Big money on both sides of Elk Grove term limits issue
Big money is starting to flow in on both sides of the Elk Grove Village term limits referendum issue.
Campaign disclosure records filed with the Illinois State Board of Elections show large donations by two transportation businesses to Concerned Citizens of Elk Grove Village, the committee established by resident Tim Burns to support term limits on 22-year incumbent Mayor Craig Johnson and his long-tenured board of trustees. The mayor, meanwhile, has transferred $20,000 from his campaign committee to an effort to fight term limits.
A $3,400 donation, recorded with state officials Monday, was from Speed Freight, a transportation and logistics firm at 1550 E. Higgins Road. A company vice president on Friday declined to comment on the firm's support of the term limits effort.
The only other recorded campaign contribution to Burns' group was $1,500 from another trucking firm, Eurotrans Express, at 700 Nicholas Blvd., on Aug. 16. Officials there didn't respond to a request for comment.
On Friday, Burns thanked both companies for their support.
"Interest in term limits transcends all groups and is something we can all get behind," said Burns, a former Elk Grove Township Elementary District 59 school board member and Elk Grove Village library board trustee. "Whether they have other interests than term limits is not something we can judge."
Johnson's $20,000 transfer from his campaign committee went to the Committee to Oppose the Retroactive Term Limits Referendum, which registered with the state Aug. 2, after Burns' group was set up July 22.
While not weighing in on the general concept of term limits, Johnson has said he opposes the referendum because it would apply to local officials like him who are already in office.
The ballot question would ask voters in the primary election next March whether the mayor and trustees should be able to serve no more than two consecutive 4-year terms. If approved, it would take effect in April 2021 and prevent four longtime incumbents from running.
The anti-term limits group is chaired by Kitty Weiner, a longtime political consultant, adviser to Johnson and member of the village plan commission. The committee's treasurer is Gil Schumm, also a plan commissioner, library board trustee and attorney.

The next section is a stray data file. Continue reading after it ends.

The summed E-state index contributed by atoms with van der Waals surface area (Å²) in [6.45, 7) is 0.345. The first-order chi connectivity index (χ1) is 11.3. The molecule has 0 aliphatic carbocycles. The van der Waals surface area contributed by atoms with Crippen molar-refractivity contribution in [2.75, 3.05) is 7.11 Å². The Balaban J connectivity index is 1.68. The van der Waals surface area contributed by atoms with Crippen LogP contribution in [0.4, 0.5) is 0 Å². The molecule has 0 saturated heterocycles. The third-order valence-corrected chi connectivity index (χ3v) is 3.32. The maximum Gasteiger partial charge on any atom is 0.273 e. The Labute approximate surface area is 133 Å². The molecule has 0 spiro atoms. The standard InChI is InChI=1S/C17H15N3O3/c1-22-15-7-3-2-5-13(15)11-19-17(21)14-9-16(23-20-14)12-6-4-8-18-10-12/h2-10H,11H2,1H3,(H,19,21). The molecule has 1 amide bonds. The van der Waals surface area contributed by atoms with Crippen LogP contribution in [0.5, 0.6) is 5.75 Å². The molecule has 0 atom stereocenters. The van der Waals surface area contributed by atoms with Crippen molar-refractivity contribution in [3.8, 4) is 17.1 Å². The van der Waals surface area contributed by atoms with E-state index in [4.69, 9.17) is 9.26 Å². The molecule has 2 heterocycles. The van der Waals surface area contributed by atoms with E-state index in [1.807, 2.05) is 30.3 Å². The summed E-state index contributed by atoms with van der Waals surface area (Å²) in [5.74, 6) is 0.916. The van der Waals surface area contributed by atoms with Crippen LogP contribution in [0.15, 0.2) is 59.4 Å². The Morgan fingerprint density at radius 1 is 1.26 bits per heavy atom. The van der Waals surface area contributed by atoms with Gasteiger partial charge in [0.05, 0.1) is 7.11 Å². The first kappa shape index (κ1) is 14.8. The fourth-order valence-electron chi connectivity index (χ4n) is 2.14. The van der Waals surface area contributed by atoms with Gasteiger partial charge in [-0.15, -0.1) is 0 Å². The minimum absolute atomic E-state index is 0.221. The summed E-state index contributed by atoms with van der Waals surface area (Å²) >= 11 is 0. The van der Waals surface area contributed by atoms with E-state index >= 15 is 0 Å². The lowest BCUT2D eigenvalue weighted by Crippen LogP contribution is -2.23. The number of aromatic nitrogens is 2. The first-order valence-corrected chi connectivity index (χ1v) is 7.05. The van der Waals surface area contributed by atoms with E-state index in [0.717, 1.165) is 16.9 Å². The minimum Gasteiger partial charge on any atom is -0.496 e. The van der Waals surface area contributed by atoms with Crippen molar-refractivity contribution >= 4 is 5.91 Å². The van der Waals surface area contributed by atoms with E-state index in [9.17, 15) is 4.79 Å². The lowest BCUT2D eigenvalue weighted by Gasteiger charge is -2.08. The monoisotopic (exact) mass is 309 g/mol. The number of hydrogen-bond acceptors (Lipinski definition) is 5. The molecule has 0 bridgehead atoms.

So what exactly is each group paying for?
Burns' committee so far has only taken responsibility for one robocall and one mailer -- among at least three anti-Johnson robocalls and three mailers that have arrived in mailboxes in August and September.
The mayor at this week's village board meeting tried to connect Burns to a controversial glossy-style campaign mailer that criticizes Johnson's Elk Grove Cares anti-opioid program for spending money to help non-Elk Grove residents. Burns did an earlier robocall that took aim at the program, while also promoting his term limits campaign.
On Friday, Burns said his group is only dealing with the term limits issue and isn't affiliated or coordinating with those behind the other mailers and robocalls.
Two robocalls were from a group identified as Citizens Against the Bahamas Bowl, taking aim at the village's sponsorship of the college football bowl game. Mailers on the anti-opioid program and a recent one criticizing Johnson and Weiner don't ascribe themselves to any group.
The anti-term limits committee has only sent one mailer: a letter from Johnson inviting residents who signed the term limits petition, but believe they were misled about its purpose, to sign an affidavit and put it in a return envelope to his home address.